And is this referring to things like some high straight draws? Where other people aren't as likely to have those cards, and also are likely to have eachother's low outs if in a multiway pot?
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Old 01-23-2016, 05:03 PM   #108
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Re: Andrew Barber's well

Not sure how to quantify this mathematically, but feel like the bigger the pot is up through the turn, the river is more likely to be an offsuit 9... so when 4 nits are capping a 1053 rainbow flop and Abarber is coldcalling all bets with KQJ10 and scooping Q 9 run outs... he's really playing expert and nits capping A246 are spewing bec. they are sharing each others outs.. and will just chop a small win if hey get there and Abarber wins huge action pot when he holds. with added EV of rec. players thinking he is action player...

Last edited by deadpeddler; 01-23-2016 at 05:11 PM.
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Old 01-23-2016, 06:38 PM   #109
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Re: Andrew Barber's well

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Not sure how to quantify this mathematically, but feel like the bigger the pot is up through the turn, the river is more likely to be an offsuit 9... so when 4 nits are capping a 1053 rainbow flop and Abarber is coldcalling all bets with KQJ10 and scooping Q 9 run outs... he's really playing expert and nits capping A246 are spewing bec. they are sharing each others outs.. and will just chop a small win if hey get there and Abarber wins huge action pot when he holds. with added EV of rec. players thinking he is action player...
Don't know if I could've said it better myself.
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Old 01-23-2016, 11:12 PM   #110
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Re: Andrew Barber's well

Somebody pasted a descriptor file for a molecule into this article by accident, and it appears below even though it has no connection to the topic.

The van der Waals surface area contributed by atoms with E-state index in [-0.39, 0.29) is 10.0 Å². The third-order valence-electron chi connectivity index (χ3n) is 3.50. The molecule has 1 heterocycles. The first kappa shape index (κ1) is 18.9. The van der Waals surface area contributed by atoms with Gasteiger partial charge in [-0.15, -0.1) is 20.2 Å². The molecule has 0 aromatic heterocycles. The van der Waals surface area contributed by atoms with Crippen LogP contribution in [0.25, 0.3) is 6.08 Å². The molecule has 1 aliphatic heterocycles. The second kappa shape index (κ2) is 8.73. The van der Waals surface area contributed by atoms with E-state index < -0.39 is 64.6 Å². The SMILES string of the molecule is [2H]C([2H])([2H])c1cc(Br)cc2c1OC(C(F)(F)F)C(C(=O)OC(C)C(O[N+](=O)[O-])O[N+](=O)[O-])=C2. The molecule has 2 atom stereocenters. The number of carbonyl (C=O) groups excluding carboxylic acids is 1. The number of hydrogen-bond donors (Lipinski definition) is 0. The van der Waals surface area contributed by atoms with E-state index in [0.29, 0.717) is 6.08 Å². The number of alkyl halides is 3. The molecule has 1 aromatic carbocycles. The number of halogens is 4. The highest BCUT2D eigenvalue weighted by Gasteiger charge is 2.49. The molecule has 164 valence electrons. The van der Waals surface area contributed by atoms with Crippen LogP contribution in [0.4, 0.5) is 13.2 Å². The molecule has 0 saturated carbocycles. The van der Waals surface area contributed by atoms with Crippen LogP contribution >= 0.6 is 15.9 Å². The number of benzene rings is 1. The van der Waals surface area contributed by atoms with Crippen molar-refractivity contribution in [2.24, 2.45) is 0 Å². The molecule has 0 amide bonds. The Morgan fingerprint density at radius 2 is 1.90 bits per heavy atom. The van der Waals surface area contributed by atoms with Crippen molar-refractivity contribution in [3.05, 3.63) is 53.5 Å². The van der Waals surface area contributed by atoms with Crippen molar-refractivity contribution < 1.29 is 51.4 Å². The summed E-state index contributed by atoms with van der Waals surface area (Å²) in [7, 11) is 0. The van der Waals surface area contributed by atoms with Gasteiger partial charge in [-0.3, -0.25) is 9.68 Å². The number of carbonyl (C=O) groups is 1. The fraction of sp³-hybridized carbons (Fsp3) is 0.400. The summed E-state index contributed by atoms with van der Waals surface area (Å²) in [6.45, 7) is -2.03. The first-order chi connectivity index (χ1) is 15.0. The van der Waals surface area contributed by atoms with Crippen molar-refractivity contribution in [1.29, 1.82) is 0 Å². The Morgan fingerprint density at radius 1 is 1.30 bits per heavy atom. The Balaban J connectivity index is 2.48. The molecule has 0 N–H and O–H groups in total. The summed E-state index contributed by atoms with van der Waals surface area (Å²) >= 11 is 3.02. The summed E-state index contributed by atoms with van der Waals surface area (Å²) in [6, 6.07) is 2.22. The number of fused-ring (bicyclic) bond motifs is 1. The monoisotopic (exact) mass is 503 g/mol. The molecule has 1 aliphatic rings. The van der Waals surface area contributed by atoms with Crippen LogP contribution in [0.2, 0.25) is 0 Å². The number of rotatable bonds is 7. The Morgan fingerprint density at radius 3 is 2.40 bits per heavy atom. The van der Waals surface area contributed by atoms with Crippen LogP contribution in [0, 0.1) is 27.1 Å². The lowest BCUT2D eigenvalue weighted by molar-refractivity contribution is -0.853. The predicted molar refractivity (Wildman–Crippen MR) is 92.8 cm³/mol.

We are still going to have so many turn auto-folds though, when getting massively freerolled and/or also behind already for the high anyway.

I understand the principle, but like in your example the calling 4 bets 4 way with KQJ10 on 1035 is a bit extreme.
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Old 01-23-2016, 11:29 PM   #111
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Re: Andrew Barber's well

I don't think people are going to like it, but at a certain point, we like our hand more the more bets that go in.
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Old 01-24-2016, 02:20 PM   #112
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Re: Andrew Barber's well

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We are still going to have so many turn auto-folds though, when getting massively freerolled and/or also behind already for the high anyway.

I understand the principle, but like in your example the calling 4 bets 4 way with KQJ10 on 1035 is a bit extreme.
I think that is kind of the point. We know what outs we are drawing to so I don't think the turn is going to be hard to play.

If it is 3 way for example we are going to have likely 40%+ equity on any K,Q,J,T,9 turn. If our opponents are recs this is likely to be printing money.

Agree calling 4 bets seems extreme though.
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Old 01-27-2016, 06:03 PM   #113
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Re: Andrew Barber's well

ignore if it is way too general....

any advice to people grinding micro mixed game tournies?

Thanks you for this.
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Old 01-28-2016, 01:40 PM   #114
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Re: Andrew Barber's well

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ignore if it is way too general....

any advice to people grinding micro mixed game tournies?

Thanks you for this.
Playing ABC will get you REALLY far in mixed game tournaments. I had great results well before I truly understood the intricacies of all the games. People are calling 4th in Razz when they shouldn't. People are not folding split J's in Stud8 when they should. People are betting when they are being free rolled in O8. Mixed games are alive and well.
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Old 01-28-2016, 11:05 PM   #115
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Re: Andrew Barber's well

Do you play big-o at all, if so what do you think of the game? Think we used to play together quite a bit, good to see someone doing this again I used to enjoy reading them. Good luck at the series. I took last year off after about 10 years in a row it was a nice break debating on going back.
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Old 01-29-2016, 01:46 AM   #116
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Re: Andrew Barber's well

Andrew, thank you for doing this well.